Reviewing articles

There are many good items on how to review articles, etc. As I've said before, I particularly like Baruch, Sullivan, and Schepmyer (2006).

I've just signed up to review for the Academy of Management, and they require one to have read—and to confirm that one has read—Romanelli (1996), Leblebici (1996), and Schawb (1985).

These three articles are largely personal reflections, the describe how those authors go about the reviewing process and how they come to their decisions. These are insiders (Unruh, 1979; 1980) seeking to help those more at the periphery (e.g., me) to become more expert, more 'central' than they were/are. What's interesting here—aside from the usefulness of the articles themselves—is the manner in which they do it. This isn't prescriptive, in the way that Baruch is, this is more descriptive.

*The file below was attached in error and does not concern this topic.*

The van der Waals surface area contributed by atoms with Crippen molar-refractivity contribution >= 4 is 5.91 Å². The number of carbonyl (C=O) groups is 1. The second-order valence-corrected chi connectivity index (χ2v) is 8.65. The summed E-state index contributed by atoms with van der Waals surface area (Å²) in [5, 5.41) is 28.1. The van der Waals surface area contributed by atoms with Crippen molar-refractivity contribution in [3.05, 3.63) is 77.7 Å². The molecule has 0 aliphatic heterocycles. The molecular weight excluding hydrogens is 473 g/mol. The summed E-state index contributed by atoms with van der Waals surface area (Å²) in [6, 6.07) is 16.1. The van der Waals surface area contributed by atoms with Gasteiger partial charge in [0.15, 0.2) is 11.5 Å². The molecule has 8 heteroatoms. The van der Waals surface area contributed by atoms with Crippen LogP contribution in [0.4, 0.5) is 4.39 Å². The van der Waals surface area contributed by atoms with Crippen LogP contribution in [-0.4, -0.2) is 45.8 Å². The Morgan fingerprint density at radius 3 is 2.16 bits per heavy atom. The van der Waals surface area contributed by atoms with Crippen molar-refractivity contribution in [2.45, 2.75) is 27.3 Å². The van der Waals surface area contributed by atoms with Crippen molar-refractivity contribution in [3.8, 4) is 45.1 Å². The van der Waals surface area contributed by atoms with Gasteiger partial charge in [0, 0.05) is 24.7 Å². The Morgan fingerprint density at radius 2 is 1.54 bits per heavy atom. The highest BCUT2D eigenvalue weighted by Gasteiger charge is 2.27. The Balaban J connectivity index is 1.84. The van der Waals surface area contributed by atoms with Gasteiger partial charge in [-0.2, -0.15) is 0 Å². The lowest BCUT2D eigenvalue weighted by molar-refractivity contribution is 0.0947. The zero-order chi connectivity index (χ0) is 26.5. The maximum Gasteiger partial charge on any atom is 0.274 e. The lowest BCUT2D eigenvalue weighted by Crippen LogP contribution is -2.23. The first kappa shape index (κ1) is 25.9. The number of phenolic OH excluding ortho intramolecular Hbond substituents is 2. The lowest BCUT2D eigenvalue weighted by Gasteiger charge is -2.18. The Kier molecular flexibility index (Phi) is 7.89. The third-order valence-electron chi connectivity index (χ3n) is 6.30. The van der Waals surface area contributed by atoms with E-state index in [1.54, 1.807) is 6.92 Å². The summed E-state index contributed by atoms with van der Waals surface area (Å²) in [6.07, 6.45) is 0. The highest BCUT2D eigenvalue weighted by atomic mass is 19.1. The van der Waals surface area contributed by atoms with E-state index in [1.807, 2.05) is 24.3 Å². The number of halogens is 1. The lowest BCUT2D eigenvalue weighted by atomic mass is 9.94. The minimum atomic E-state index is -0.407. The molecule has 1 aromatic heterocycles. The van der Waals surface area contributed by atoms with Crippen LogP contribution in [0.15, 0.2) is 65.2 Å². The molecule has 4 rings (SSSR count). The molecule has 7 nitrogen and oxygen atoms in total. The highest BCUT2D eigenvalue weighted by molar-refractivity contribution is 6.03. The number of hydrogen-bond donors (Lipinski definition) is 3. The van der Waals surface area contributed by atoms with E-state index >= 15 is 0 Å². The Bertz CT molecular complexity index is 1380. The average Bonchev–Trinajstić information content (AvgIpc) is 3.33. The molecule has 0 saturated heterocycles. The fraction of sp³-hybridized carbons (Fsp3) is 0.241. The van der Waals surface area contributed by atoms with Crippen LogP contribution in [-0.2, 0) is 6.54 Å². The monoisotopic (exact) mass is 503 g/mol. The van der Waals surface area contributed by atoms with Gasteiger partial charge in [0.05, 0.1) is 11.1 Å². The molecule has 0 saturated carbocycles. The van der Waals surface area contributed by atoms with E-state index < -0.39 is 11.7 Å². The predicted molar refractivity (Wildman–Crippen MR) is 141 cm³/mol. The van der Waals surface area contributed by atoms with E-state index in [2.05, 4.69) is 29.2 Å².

One has to, to a larger extent, work out or create ones own logic, to make sense of (Weick, 1995) what is going on. In other words, they are a guide for regulars rather than outsiders or tourists.


Winning reviews: A guide for evaluating scholarly writing. (2006). Houndmills, Basingstoke, Hampshire: Palgrave Macmillan.

Leblebici, H. (1996). The act of reviewing and being a reviewer. In P. J. Frost & M. S. Taylor (Eds.), Rhythms of academic life: Personal accounts of careers in academia, Foundations for Organizational Science (pp. 269-273). Thousand Oaks, CA: SAGE Publications.

Roos, J. (2006). Thinking from within: A hands-on strategy practice. London: Palgrave Macmillan.

Schwab, D. P. (1985). Reviewing empirically based manuscripts: Perspectives on process. In P. J. Frost & L. L. Cummings (Eds.), Publishing in the organizational sciences. Homewood, IL: Irwin (pp. 171-181). Homewood, IL: Richard D. Irwin Inc.

Unruh, D. R. (1979). Characteristics and types of participation in social worlds. Symbolic Interaction, 2(2), 115-130. doi:10.1525/si.1979.2.2.115

Unruh, D. R. (1980). The nature of social worlds. The Pacific Sociological Review, 23(3), 271-296.

Weick, K. E. (1995). Sensemaking in organizations. Thousand Oaks, CA: Sage Publications.

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